“I loved her against reason, against promise . . . against all discouragement that could be.”
Taken to the Satis House by his Uncle Pumblechook one day, Pip, a young orphan, meets a wealthy, eccentric spinster, Miss Havisham, and her beautiful, cold-hearted ward, Estella. Pip instantly falls in love with her. But in the days to come, he is constantly reminded that Estella is heartless.
“You must know,” said Estella, condescending to me as a brilliant and beautiful woman might, “that I have no heart . . .”
Apprenticed as a blacksmith with his brother-in-law, Pip yearns to become a wealthy gentleman in order to be worthy of her. And when he learns of the expectations from a secret benefactor for him to be trained in the gentlemanly arts, he goes to London.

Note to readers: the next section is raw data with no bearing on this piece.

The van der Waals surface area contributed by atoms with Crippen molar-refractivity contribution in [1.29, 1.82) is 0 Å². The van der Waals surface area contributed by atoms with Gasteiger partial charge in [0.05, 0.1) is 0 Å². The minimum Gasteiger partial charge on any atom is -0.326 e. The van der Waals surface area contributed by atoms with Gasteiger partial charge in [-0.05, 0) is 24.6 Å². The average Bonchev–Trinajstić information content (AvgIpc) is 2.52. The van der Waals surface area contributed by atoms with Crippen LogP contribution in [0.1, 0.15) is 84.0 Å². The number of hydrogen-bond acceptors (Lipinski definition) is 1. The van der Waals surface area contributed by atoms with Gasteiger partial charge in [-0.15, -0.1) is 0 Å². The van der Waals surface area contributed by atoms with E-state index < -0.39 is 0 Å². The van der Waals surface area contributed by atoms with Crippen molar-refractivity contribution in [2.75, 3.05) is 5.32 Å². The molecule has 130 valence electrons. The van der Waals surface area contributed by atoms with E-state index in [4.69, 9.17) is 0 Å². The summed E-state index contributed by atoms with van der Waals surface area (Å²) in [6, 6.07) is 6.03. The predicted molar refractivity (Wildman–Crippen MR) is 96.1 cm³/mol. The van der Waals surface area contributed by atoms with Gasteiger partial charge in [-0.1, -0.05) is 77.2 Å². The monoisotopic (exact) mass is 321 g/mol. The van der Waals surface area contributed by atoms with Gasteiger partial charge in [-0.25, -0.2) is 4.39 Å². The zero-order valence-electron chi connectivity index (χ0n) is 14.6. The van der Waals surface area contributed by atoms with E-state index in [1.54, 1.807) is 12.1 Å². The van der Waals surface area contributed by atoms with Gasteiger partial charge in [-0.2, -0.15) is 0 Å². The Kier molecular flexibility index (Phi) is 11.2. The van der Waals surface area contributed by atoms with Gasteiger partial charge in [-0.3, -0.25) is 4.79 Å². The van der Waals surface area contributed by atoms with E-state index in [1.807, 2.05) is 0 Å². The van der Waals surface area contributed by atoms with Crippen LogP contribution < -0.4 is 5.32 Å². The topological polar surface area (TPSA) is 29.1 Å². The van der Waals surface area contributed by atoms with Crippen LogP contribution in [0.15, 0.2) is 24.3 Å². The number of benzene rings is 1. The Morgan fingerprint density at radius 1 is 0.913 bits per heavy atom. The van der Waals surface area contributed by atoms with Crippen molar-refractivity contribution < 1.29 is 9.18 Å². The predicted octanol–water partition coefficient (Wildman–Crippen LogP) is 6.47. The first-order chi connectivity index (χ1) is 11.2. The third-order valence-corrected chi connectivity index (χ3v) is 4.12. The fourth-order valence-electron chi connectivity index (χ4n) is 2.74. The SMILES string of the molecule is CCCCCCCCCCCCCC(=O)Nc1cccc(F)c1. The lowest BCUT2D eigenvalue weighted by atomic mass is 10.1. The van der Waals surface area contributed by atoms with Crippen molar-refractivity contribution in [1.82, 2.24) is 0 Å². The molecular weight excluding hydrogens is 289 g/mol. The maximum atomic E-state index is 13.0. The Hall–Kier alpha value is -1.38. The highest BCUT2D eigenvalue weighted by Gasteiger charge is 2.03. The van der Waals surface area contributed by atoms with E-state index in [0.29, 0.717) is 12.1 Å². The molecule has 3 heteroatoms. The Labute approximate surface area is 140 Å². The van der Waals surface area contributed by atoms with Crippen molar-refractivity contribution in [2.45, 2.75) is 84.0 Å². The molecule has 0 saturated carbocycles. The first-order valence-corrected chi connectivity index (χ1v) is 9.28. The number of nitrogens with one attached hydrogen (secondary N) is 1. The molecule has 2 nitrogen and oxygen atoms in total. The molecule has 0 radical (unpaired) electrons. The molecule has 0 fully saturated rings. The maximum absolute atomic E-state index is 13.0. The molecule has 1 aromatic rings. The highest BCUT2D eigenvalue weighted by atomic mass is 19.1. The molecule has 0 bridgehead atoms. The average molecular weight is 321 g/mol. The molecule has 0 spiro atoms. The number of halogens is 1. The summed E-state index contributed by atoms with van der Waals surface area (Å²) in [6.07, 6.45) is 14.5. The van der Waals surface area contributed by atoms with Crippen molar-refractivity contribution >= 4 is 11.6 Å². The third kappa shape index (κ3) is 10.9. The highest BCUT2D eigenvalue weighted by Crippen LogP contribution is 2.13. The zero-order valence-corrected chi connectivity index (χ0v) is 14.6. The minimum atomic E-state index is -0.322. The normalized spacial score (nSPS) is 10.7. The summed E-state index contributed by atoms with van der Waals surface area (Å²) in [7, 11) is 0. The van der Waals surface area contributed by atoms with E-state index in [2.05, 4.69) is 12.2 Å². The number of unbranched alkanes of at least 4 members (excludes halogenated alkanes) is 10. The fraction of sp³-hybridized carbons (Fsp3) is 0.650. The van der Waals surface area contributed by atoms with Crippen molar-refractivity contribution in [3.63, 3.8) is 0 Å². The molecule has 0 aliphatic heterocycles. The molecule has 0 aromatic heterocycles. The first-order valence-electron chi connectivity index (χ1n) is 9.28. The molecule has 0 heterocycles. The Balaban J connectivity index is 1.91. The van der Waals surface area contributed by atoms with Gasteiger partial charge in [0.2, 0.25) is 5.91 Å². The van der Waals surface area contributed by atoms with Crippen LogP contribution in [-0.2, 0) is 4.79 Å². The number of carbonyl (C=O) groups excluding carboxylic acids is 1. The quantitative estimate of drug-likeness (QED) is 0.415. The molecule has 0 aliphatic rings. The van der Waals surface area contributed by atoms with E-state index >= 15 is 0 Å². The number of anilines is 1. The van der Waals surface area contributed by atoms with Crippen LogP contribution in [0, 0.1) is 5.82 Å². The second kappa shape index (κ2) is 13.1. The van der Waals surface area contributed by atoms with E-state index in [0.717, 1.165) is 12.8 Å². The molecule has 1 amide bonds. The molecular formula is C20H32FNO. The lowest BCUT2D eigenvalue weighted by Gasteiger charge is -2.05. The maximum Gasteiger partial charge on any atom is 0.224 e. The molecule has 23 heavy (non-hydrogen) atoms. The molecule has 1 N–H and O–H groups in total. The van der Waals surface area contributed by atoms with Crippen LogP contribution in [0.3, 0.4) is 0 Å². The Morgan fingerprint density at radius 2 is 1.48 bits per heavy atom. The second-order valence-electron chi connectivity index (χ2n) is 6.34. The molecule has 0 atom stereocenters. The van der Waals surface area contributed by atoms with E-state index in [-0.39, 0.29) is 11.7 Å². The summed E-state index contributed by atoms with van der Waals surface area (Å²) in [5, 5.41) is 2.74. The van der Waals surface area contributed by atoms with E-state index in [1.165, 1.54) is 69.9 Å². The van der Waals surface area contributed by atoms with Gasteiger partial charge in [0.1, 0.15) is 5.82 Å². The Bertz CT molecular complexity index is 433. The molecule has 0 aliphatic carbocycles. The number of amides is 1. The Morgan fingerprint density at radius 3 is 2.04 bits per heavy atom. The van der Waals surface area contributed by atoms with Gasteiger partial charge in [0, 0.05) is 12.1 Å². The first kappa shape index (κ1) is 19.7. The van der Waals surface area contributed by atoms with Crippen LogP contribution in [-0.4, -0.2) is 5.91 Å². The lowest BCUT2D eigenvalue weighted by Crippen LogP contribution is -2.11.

As a series of events follow, including Estella’s marriage to the brutal nobleman, Bentley Drummle, will Pip and Estella ever unite?
Set in the early Victorian England, Great Expectations mirrors scenes from Dickens’ own childhood. Rich in imagery, this Bildungsroman traces Pip’s journey of self-discovery and self-improvement from childhood to maturity.
First serialised in All the Year Round, Dickens’ weekly periodical, Great Expectations was published in the novel form in 1861. It has not only been adapted into films but has also influenced a number of writers and continues to receive universal acclaim.